bims-stacyt Biomed news
on Paracrine crosstalk between cancer and the organism
Issue of 2019‒03‒10
three papers selected by
Cristina Muñoz Pinedo
L’Institut d’Investigació Biomèdica de Bellvitge


  1. Endocrinol Diabetes Nutr. 2019 Mar 01. pii: S2530-0164(19)30032-1. [Epub ahead of print]
    Plaza A, Naranjo V, Blonda AM, Cano V, González-Martín C, Gil-Ortega M, Ruiz-Gayo M, Merino B.
      BACKGROUND: Non-alcoholic fatty liver disease (NAFLD), a condition that leads to fibrosis, is caused by intake of very high-fat diets (HFDs). However, while the negative impact on the liver of these diets has been an issue of interest, systematic research on the effect of HFDs are lacking.OBJECTIVE: To characterize the overall impact of HFDs on both molecular and morphological signs of liver remodeling.
    METHODS: A study was conducted on male C57BL/6J mice to assess the effect of 4- and 8-week HFDs (60% kcal from fat) on (i) liver steatosis and fibrosis, and (ii) expression of factors involved in inflammation and angiogenesis.
    RESULTS: After an 8-week HFD, vascular endothelial growth factor type-2 receptor (VEGF-R2) and fatty acid translocase/trombospondin-1 receptor (CD36) were overexpressed in liver tissue of mice given HFDs. These changes suggest impaired liver angiogenesis and occurred together with (i) increased GPR78-BiP and EIF2α phosphorylation, suggesting endoplasmic reticulum stress, (ii) induction of Col1a1 gene expression, a marker of fibrosis, and (iii) increased CD31 immunolabeling, consistent with active angiogenesis and fibrosis.
    CONCLUSION: Our data show that very HFDs promote a rapid inflammatory response, as well as deregulation of angiogenesis, both consistent with development of liver fibrosis.
    Keywords:  CD36; Endoplasmic reticulum stress; Estrés del retículo endoplásmico; FCVE; Fibrosis hepática; Liver fibrosis; Obesidad; Obesity; VEGF
    DOI:  https://doi.org/10.1016/j.endinu.2018.12.009
  2. Methods Mol Biol. 2019 ;1944 203-220
    Varol C.
      The tumor microenvironment is a heterogeneous tissue that in addition to tumor cells, contain tumor-associated cell types such as immune cells, fibroblasts, and endothelial cells. Considerably important in the tumor microenvironment is its noncellular component, namely, the extracellular matrix (ECM). In particular, the collagenous matrix is subjected to significant alterations in its composition and structure that create a permissive environment for tumor growth, invasion, and dissemination. Among tumor-infiltrating immune cells, tumor-associated macrophages (TAMs) are numerous in the tumor stroma and are locally educated to mediate important biological functions that profoundly affect tumor initiation, growth, and dissemination. While the influence of TAMs and mechanical properties of the collagenous matrix on tumor invasion and progression have been comprehensively investigated individually, their interaction within the complex tumor microenvironment was overlooked. This review summarizes accumulating evidence that indicate the existence of an intricate tumorigenic crosstalk between TAMs and collagenous matrix. A better mechanistic comprehension of this reciprocal interplay may open a novel arena for cancer therapeutics.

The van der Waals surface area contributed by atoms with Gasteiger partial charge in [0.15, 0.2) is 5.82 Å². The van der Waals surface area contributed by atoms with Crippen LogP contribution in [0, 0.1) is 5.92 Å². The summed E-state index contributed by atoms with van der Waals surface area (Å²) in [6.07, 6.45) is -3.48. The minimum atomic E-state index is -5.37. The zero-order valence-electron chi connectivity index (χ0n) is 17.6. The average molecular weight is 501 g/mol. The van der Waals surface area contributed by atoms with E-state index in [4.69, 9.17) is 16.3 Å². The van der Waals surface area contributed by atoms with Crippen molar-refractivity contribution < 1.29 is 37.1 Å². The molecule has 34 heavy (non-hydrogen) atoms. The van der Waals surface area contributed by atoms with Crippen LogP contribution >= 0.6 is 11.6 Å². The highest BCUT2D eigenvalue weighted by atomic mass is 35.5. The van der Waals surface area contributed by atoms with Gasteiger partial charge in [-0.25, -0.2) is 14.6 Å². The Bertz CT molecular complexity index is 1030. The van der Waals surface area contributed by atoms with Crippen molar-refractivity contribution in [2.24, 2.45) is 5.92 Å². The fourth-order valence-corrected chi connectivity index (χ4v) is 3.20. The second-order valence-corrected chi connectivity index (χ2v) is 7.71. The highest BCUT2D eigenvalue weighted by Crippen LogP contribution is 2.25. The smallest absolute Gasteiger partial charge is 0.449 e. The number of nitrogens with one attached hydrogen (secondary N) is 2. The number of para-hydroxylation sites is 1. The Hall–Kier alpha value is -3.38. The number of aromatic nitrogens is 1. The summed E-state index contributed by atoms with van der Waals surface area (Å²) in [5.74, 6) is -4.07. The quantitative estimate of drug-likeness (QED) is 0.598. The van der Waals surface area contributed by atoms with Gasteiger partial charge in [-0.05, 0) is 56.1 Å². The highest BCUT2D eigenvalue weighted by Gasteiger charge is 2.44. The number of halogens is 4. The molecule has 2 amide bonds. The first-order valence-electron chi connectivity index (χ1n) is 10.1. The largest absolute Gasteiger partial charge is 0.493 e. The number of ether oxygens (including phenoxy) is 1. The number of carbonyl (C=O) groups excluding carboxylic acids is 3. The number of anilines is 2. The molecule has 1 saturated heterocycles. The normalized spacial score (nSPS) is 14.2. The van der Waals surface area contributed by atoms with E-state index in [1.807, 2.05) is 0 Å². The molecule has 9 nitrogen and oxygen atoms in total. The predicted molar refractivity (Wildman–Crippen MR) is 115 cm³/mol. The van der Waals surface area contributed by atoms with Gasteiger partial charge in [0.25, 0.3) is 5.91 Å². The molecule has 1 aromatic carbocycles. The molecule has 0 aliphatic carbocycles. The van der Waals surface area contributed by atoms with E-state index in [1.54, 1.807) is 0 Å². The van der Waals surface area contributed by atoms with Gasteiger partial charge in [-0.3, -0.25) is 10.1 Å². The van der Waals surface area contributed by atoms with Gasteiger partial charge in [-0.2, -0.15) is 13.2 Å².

Keywords:  Collagenous matrix; Tumor microenvironment; Tumor-associated macrophages
    DOI:  https://doi.org/10.1007/978-1-4939-9095-5_15
  3. Immunobiology. 2019 Feb 22. pii: S0171-2985(19)30040-3. [Epub ahead of print]
    Sáez T, de Vos P, Kuipers J, Sobrevia L, Faas MM.
      Diabetes mellitus type 2 (DMT2) is characterized by hyperglycemia and associated with low grade inflammation affecting both endothelial cells and monocytes. Exosomes are nanovesicles, allow communication between endothelial cells and monocytes and have been associated with diabetic complications. In this study we evaluated whether high glucose can activate monocytes and endothelial cells and whether exosomes play a role in this activation. Moreover, we studied whether endothelial cells and monocytes communicate with each other via exosomes under high and basal glncubation. In the first experiment, monomac 6 cells (MM6) were exposed to high glucose (HG; 25 mmol/L) or to exosomes from MM6 exposed to HG (exoMM6-HG) or basal glucose (5.5 mmol/L) (exoMM6-BG). In the second experiment, MM6 were exposed to exosomes from human umbilical vein endothelial cells (HUVECs) and HUVECs to exosomes from MM6. In the third experiment, MM6 and HUVECs were exposed to a mixture of exosomes from MM6 and HUVECs (exoMix). Cell activation was evaluated by measuring the protein surface expression of intracellular adhesion molecule-1 (ICAM-1) by flow cytometry. HG increased ICAM-1 expression in MM6 and monocytic exosomes from HG or BG shown similar effect in HG and BG MM6 cells. Exosomes from HUVECs increased ICAM-1 expression in MM6 cells, incubated under HG or BG, while also exosomes from MM6 increased ICAM-1 expression in HUVECs incubated under HG or BG. The combination of exosomes from both cell types (exoMixHG or exoMixBG) also increased ICAM-1 expression in both type cells in most conditions. However, the exoMixBG reversed the effect of HG in both MM6 and HUVECs. Our results show that HG activated monocytes and endothelial cells and that exosomes play a role in this HG-induced cell ICAM-1 expression. We hypothesize that during DMT2, exosomes may act as a communication mechanism between monocytes and endothelial cells, inducing and maintaining activating of both cell types in the presence of high glucose.
    Keywords:  Diabetes mellitus type 2; Endothelial cells; Exosomes; Hyperglycemia; ICAM-1; Monocytes
    DOI:  https://doi.org/10.1016/j.imbio.2019.02.004